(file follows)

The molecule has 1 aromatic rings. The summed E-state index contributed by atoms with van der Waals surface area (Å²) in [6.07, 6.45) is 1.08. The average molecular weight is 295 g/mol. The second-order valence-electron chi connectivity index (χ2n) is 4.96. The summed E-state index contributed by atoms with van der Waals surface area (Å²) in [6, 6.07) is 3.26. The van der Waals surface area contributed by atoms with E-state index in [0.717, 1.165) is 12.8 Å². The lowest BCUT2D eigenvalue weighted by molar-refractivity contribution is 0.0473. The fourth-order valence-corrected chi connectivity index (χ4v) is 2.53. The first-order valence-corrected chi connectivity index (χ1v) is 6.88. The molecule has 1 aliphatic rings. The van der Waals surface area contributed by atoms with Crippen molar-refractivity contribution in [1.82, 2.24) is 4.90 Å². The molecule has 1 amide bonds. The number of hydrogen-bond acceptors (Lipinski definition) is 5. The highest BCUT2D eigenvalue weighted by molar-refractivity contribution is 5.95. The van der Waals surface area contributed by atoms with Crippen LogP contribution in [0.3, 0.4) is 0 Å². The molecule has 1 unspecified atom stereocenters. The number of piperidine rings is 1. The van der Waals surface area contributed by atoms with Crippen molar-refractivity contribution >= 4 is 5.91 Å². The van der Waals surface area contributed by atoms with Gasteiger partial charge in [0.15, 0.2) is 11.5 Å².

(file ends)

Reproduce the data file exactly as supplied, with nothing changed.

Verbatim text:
The molecule has 1 aromatic rings. The summed E-state index contributed by atoms with van der Waals surface area (Å²) in [6.07, 6.45) is 1.08. The average molecular weight is 295 g/mol. The second-order valence-electron chi connectivity index (χ2n) is 4.96. The summed E-state index contributed by atoms with van der Waals surface area (Å²) in [6, 6.07) is 3.26. The van der Waals surface area contributed by atoms with E-state index in [0.717, 1.165) is 12.8 Å². The lowest BCUT2D eigenvalue weighted by molar-refractivity contribution is 0.0473. The fourth-order valence-corrected chi connectivity index (χ4v) is 2.53. The first-order valence-corrected chi connectivity index (χ1v) is 6.88. The molecule has 1 aliphatic rings. The van der Waals surface area contributed by atoms with Crippen molar-refractivity contribution in [1.82, 2.24) is 4.90 Å². The molecule has 1 amide bonds. The number of hydrogen-bond acceptors (Lipinski definition) is 5. The highest BCUT2D eigenvalue weighted by molar-refractivity contribution is 5.95. The van der Waals surface area contributed by atoms with Crippen LogP contribution in [0.3, 0.4) is 0 Å². The molecule has 1 unspecified atom stereocenters. The number of piperidine rings is 1. The van der Waals surface area contributed by atoms with Crippen molar-refractivity contribution >= 4 is 5.91 Å². The van der Waals surface area contributed by atoms with Gasteiger partial charge in [0.15, 0.2) is 11.5 Å².